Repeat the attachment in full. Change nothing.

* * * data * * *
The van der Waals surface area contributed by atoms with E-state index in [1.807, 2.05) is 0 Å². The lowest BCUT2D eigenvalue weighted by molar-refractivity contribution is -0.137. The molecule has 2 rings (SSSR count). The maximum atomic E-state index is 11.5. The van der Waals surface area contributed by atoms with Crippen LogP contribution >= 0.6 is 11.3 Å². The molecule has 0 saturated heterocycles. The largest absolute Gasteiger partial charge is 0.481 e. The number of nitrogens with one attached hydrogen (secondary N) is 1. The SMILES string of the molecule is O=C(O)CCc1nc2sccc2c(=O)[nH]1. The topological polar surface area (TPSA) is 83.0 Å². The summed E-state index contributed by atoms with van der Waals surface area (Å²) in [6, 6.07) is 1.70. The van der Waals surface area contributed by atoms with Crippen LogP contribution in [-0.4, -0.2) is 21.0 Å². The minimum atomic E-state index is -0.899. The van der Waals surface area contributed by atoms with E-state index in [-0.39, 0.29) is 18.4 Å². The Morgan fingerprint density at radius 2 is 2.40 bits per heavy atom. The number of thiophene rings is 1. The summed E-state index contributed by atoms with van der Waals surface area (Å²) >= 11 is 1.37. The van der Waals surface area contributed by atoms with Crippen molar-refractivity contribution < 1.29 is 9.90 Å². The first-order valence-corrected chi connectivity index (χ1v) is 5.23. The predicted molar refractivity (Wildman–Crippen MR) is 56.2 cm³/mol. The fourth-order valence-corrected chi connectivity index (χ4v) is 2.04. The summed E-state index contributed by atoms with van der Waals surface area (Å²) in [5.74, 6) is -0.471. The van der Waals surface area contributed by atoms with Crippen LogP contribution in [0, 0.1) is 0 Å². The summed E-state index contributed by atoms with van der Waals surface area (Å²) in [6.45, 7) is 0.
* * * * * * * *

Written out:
The van der Waals surface area contributed by atoms with E-state index in [1.807, 2.05) is 0 Å². The lowest BCUT2D eigenvalue weighted by molar-refractivity contribution is -0.137. The molecule has 2 rings (SSSR count). The maximum atomic E-state index is 11.5. The van der Waals surface area contributed by atoms with Crippen LogP contribution >= 0.6 is 11.3 Å². The molecule has 0 saturated heterocycles. The largest absolute Gasteiger partial charge is 0.481 e. The number of nitrogens with one attached hydrogen (secondary N) is 1. The SMILES string of the molecule is O=C(O)CCc1nc2sccc2c(=O)[nH]1. The topological polar surface area (TPSA) is 83.0 Å². The summed E-state index contributed by atoms with van der Waals surface area (Å²) in [6, 6.07) is 1.70. The van der Waals surface area contributed by atoms with Crippen LogP contribution in [-0.4, -0.2) is 21.0 Å². The minimum atomic E-state index is -0.899. The van der Waals surface area contributed by atoms with E-state index in [-0.39, 0.29) is 18.4 Å². The Morgan fingerprint density at radius 2 is 2.40 bits per heavy atom. The number of thiophene rings is 1. The summed E-state index contributed by atoms with van der Waals surface area (Å²) >= 11 is 1.37. The van der Waals surface area contributed by atoms with Crippen molar-refractivity contribution < 1.29 is 9.90 Å². The first-order valence-corrected chi connectivity index (χ1v) is 5.23. The predicted molar refractivity (Wildman–Crippen MR) is 56.2 cm³/mol. The fourth-order valence-corrected chi connectivity index (χ4v) is 2.04. The summed E-state index contributed by atoms with van der Waals surface area (Å²) in [5.74, 6) is -0.471. The van der Waals surface area contributed by atoms with Crippen LogP contribution in [0, 0.1) is 0 Å². The summed E-state index contributed by atoms with van der Waals surface area (Å²) in [6.45, 7) is 0.